I realize, in the grand scheme, my knees would feel better if I simply sat down permanently, but I’m not yet willing to live a sit-down life. I need to move. The current research into osteoarthritis says we won’t make the problem worse with action, but rather, it’s a matter of “use our knees or lose our knees.” I’m planning to use mine as long as possible. It’s true that life would be easier if I stopped doing things that hurt - like running, or cycling, or hiking, or backpacking, but that life would be too thin.
I’ve spent a lot of my life thinking about home: Where is home? What makes a place feel like home? In fact, my next book dives deeply into that very question. For me, home isn’t a location, a house, or even a city. Relationships are home. The journey itself is home. If I stop moving how am I going to get home?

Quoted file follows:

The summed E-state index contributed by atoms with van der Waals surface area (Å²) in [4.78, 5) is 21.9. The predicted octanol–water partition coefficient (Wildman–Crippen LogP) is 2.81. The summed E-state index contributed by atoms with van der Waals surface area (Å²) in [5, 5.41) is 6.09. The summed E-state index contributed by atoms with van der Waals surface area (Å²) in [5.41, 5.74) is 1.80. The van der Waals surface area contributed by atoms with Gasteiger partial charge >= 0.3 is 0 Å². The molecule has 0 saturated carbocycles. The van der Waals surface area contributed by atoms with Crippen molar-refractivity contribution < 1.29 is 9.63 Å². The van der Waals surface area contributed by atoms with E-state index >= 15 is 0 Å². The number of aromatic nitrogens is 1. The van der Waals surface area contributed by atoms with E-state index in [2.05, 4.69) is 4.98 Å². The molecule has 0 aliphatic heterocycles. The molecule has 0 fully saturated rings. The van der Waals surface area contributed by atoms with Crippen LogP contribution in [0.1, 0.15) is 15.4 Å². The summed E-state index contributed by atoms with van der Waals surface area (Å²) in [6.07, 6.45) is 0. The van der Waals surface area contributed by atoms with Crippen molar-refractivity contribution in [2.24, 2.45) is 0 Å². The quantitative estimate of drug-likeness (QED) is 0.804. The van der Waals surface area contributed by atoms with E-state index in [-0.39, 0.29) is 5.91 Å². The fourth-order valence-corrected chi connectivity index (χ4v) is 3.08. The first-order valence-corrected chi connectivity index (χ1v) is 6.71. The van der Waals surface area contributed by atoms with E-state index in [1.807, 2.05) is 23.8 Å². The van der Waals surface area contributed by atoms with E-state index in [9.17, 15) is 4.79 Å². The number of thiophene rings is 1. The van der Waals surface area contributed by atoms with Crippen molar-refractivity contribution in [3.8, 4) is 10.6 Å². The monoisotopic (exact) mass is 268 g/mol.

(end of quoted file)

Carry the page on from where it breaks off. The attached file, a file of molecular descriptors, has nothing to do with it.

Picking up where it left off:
Well, Friday night, after we drove all the way back home to Midland, I finally crawled into bed about 12:30 AM. Cyndi was up and waiting for me. She knew I had lots of stories to tell her about the trip, but she planned on hearing all those on Saturday over Rosa’s. She asked, “How did your knees hold up on the hike?”
I said, “They were sore but manageable. I was definitely the slowest hiker in the group. They waited on me for three days.”
She said, “They didn’t mind. They like you.”
Thanks, Paul, David, Cory, and Clark. Being with you feeds my heart. I’m a lucky man. It’s good to be home.
QUESTION: Where does your heart find home?
“I run in the path of Your commands, for You have set my heart free.” Psalm 119:32
To learn about Berry’s books, “Running With God,” go to www.runningwithgodonline.com , or “Retreating With God,” go to www.retreatingwithgod.com ,… Follow Berry on Twitter at @berrysimpson or on Facebook … Contact Berry directly: firstname.lastname@example.org … To post a comment or subscribe to this free journal: www.journalentries.org